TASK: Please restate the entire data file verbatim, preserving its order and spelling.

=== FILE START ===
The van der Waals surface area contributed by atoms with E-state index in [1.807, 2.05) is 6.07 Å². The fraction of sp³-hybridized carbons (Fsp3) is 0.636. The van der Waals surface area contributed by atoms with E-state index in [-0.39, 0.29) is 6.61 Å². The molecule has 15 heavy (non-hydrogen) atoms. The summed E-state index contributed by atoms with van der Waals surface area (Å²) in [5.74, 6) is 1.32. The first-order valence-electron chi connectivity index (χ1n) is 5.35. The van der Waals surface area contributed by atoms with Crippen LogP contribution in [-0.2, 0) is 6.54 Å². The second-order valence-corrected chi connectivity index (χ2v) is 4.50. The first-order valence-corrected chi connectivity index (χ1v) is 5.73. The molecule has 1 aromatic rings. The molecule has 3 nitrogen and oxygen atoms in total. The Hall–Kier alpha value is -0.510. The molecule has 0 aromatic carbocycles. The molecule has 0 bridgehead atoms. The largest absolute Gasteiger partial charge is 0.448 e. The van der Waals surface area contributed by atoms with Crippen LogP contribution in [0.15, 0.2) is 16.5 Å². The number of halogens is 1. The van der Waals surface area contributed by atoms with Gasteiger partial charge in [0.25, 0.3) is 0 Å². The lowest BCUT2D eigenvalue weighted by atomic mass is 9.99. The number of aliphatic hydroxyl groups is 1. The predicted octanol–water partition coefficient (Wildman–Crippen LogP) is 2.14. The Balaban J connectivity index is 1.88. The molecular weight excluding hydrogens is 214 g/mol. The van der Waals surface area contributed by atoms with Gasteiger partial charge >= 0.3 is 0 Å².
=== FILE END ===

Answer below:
The van der Waals surface area contributed by atoms with E-state index in [1.807, 2.05) is 6.07 Å². The fraction of sp³-hybridized carbons (Fsp3) is 0.636. The van der Waals surface area contributed by atoms with E-state index in [-0.39, 0.29) is 6.61 Å². The molecule has 15 heavy (non-hydrogen) atoms. The summed E-state index contributed by atoms with van der Waals surface area (Å²) in [5.74, 6) is 1.32. The first-order valence-electron chi connectivity index (χ1n) is 5.35. The van der Waals surface area contributed by atoms with Crippen LogP contribution in [-0.2, 0) is 6.54 Å². The second-order valence-corrected chi connectivity index (χ2v) is 4.50. The first-order valence-corrected chi connectivity index (χ1v) is 5.73. The molecule has 1 aromatic rings. The molecule has 3 nitrogen and oxygen atoms in total. The Hall–Kier alpha value is -0.510. The molecule has 0 aromatic carbocycles. The molecule has 0 bridgehead atoms. The largest absolute Gasteiger partial charge is 0.448 e. The van der Waals surface area contributed by atoms with Crippen LogP contribution in [0.15, 0.2) is 16.5 Å². The number of halogens is 1. The van der Waals surface area contributed by atoms with Gasteiger partial charge in [0.25, 0.3) is 0 Å². The lowest BCUT2D eigenvalue weighted by atomic mass is 9.99. The number of aliphatic hydroxyl groups is 1. The predicted octanol–water partition coefficient (Wildman–Crippen LogP) is 2.14. The Balaban J connectivity index is 1.88. The molecular weight excluding hydrogens is 214 g/mol. The van der Waals surface area contributed by atoms with Gasteiger partial charge >= 0.3 is 0 Å².